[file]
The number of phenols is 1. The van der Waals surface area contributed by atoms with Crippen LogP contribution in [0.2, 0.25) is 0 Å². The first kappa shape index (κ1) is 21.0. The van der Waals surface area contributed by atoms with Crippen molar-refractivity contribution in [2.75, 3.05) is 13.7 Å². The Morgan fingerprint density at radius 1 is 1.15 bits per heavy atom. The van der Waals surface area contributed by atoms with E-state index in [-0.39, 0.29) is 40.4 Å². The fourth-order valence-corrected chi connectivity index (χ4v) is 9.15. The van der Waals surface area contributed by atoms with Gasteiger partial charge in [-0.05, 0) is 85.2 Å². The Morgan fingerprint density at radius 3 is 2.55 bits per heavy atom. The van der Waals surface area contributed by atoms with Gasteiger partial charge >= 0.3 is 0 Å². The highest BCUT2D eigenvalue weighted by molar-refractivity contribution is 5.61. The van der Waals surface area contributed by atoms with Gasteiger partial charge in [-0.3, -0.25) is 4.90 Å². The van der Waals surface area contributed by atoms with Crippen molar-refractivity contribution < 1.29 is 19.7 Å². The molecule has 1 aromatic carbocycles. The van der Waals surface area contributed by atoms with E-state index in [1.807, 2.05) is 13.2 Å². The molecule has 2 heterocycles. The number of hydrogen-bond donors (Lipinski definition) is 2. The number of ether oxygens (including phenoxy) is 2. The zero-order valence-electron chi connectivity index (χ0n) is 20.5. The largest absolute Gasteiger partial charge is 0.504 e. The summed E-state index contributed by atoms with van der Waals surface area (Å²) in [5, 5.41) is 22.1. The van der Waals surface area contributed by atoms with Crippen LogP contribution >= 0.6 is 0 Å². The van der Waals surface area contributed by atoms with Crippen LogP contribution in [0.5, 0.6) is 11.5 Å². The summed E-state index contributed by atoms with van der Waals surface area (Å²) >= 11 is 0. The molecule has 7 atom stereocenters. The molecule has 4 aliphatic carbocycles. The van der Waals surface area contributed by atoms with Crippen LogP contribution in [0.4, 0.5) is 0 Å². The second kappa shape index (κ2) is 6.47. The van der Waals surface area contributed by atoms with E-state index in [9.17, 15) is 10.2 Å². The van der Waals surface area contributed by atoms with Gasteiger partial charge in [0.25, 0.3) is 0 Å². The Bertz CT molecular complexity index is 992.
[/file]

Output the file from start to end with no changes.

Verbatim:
The number of phenols is 1. The van der Waals surface area contributed by atoms with Crippen LogP contribution in [0.2, 0.25) is 0 Å². The first kappa shape index (κ1) is 21.0. The van der Waals surface area contributed by atoms with Crippen molar-refractivity contribution in [2.75, 3.05) is 13.7 Å². The Morgan fingerprint density at radius 1 is 1.15 bits per heavy atom. The van der Waals surface area contributed by atoms with E-state index in [-0.39, 0.29) is 40.4 Å². The fourth-order valence-corrected chi connectivity index (χ4v) is 9.15. The van der Waals surface area contributed by atoms with Gasteiger partial charge in [-0.05, 0) is 85.2 Å². The Morgan fingerprint density at radius 3 is 2.55 bits per heavy atom. The van der Waals surface area contributed by atoms with Gasteiger partial charge >= 0.3 is 0 Å². The highest BCUT2D eigenvalue weighted by molar-refractivity contribution is 5.61. The van der Waals surface area contributed by atoms with Gasteiger partial charge in [-0.3, -0.25) is 4.90 Å². The van der Waals surface area contributed by atoms with Crippen molar-refractivity contribution < 1.29 is 19.7 Å². The molecule has 1 aromatic carbocycles. The van der Waals surface area contributed by atoms with E-state index in [1.807, 2.05) is 13.2 Å². The molecule has 2 heterocycles. The number of hydrogen-bond donors (Lipinski definition) is 2. The number of ether oxygens (including phenoxy) is 2. The zero-order valence-electron chi connectivity index (χ0n) is 20.5. The largest absolute Gasteiger partial charge is 0.504 e. The summed E-state index contributed by atoms with van der Waals surface area (Å²) in [5, 5.41) is 22.1. The van der Waals surface area contributed by atoms with Crippen LogP contribution >= 0.6 is 0 Å². The van der Waals surface area contributed by atoms with Crippen LogP contribution in [0.5, 0.6) is 11.5 Å². The summed E-state index contributed by atoms with van der Waals surface area (Å²) >= 11 is 0. The molecule has 7 atom stereocenters. The molecule has 4 aliphatic carbocycles. The van der Waals surface area contributed by atoms with Crippen LogP contribution in [0.4, 0.5) is 0 Å². The second kappa shape index (κ2) is 6.47. The van der Waals surface area contributed by atoms with E-state index in [9.17, 15) is 10.2 Å². The van der Waals surface area contributed by atoms with Gasteiger partial charge in [0.25, 0.3) is 0 Å². The Bertz CT molecular complexity index is 992.